Should vinyl building materials be banned from green homes? Some environmentalists think so. There seem to be three categories of building materials that particularly irk the anti-PVC crowd: vinyl siding, vinyl windows, and vinyl flooring. Since there are alternatives to all of these materials, these environmentalists argue, green homes shouldn’t include any of them. (Although the anti-vinyl group sometimes mentions PVC pipe used for drains and vents, it seems that neither plastic pipe nor the vinyl insulation on Romex wiring raises as many hackles as vinyl siding, windows, and flooring.)
Vinyl-framed windows now outsell windows with wooden frames, aluminum frames, or fiberglass frames. Moreover, in many areas of the country, vinyl siding outsells all other types of residential cladding, and PVC is by far the most common material used to manufacture residential drain pipes. While these facts probably distress anti-vinyl crusaders, they provide evidence that these vinyl building products outperform competing products in some ways. Vinyl building products fill a niche. Vinyl is durable, weather-resistant, low-maintenance, and affordable.
The anti-vinyl position rests on several arguments:
- The raw materials used to manufacture vinyl — chlorine and fossil fuels — are associated with environmental problems.
- Some of the chemicals present in vinyl as a contaminant — especially dioxin — raise environmental concerns.
- Workers in plants that manufacture PVC resin face health risks.
- Some vinyl products include plasticizers that may be released into indoor air, potentially damaging occupants’ health.
- When vinyl building products wear out, they aren’t always disposed of in an environmentally appropriate way.
- When buildings catch fire, vinyl building products release toxic smoke, endangering firefighters.
- A life-cycle assessment of vinyl’s environmental impacts may indicate that vinyl is less desirable than some alternatives.
All of the above arguments have been used by anti-vinyl groups. Some of the points are indisputable, while others are debatable. On some points, evidence points to an opposite conclusion than the one reached by anti-vinyl crusaders. On other points, the evidence is inconclusive, and more research is needed before we can reach firm conclusions.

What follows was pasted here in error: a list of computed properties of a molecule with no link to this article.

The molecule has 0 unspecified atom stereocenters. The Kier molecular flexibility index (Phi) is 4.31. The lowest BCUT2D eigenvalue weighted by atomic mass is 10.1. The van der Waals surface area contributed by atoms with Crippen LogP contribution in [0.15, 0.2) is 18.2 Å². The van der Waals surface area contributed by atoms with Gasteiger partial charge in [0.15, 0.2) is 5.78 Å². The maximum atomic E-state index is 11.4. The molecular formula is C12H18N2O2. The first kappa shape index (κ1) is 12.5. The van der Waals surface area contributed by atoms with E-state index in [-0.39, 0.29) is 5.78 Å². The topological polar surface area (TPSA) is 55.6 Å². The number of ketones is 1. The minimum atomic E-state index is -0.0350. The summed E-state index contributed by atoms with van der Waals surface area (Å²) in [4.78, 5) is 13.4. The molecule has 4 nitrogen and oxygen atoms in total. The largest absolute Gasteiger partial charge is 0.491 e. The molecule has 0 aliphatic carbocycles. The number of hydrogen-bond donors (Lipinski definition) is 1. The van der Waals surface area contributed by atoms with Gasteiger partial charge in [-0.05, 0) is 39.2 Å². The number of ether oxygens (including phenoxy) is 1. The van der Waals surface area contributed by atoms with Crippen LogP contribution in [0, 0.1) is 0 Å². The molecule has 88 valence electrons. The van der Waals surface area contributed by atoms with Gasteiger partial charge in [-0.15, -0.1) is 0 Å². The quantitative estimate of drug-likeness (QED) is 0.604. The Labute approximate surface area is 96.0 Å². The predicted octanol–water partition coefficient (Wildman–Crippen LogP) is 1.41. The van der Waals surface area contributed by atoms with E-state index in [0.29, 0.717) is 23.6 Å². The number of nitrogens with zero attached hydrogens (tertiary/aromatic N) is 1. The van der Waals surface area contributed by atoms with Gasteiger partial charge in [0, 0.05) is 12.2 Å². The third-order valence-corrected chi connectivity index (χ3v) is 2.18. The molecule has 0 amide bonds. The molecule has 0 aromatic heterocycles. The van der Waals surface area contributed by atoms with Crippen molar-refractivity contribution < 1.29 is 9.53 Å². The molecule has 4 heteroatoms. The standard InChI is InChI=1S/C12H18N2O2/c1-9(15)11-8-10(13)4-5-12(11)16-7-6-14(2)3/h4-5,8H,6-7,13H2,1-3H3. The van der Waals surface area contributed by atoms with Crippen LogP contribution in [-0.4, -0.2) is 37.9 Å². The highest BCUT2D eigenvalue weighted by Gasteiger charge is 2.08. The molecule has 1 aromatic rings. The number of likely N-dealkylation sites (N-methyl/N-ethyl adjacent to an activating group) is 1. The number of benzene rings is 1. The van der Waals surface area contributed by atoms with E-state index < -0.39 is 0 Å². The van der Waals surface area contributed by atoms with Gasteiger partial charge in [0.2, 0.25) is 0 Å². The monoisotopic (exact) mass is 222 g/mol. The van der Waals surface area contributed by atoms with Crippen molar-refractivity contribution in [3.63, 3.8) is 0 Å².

For a good background on the issues surrounding the PVC debate, I recommend an Environmental Building News article written in 1994 by Nadav Malin and Alex Wilson, “Should We Phase Out PVC?”
Environmental Building News revisited the topic in Februrary 2014, when it published “The PVC Debate: A Fresh Look.”
Environmental life-cycle assessments attempt to weigh all of the pluses and minuses of building materials so that one product can be compared to another. It’s important to remember than any life-cycle assessment is only partially scientific, and involves more judgment than calculation.
The U.S. Green Building Council (USGBC) has issued at least two reports on PVC building materials — a 2004 draft report, followed by a 2007 final version called “Assessment of Technical Basis for a PVC-Related Materials Credit for LEED.”
In the 2004 draft report, the authors wrote, “Using current data for LCA [Life-Cycle Assessment] and risk assessment, our analysis of the chosen building material alternatives shows that PVC does not emerge as a clear winner or loser. In other words, the available evidence does not support a conclusion that PVC is consistently worse than alternative materials on a life cycle environmental and health basis. … Therefore, the current body of knowledge as analyzed in this report … does not support a credit in the LEED rating system for eliminating PVC or any other material.”
According to the best available evidence, many vinyl building materials are preferable to available alternatives. The authors of the 2007 USGBC report concluded, “The evidence indicates that a credit that rewards avoidance of PVC could steer decision makers toward using materials that are worse on most environmental impacts, except for the case of resilient flooring, in which sheet vinyl and VCT are worse than the alternative materials studied for most environmental impacts.”
The environmental effects of disposing of worn-out vinyl materials are hard to pin down. The authors of the 2007 USGBC report wrote, “Data on end-of-life emissions are highly uncertain and therefore there is a wide range of exposure possibilities; if end-of-life emissions are close to the upper end of our range, then PVC is among the worst materials studied for health risk, but if end-of-life emissions are close to the lower end of our range of possible values, then PVC is among the mid or better materials studied for health risk in the product categories of window frames, pipe, and siding.”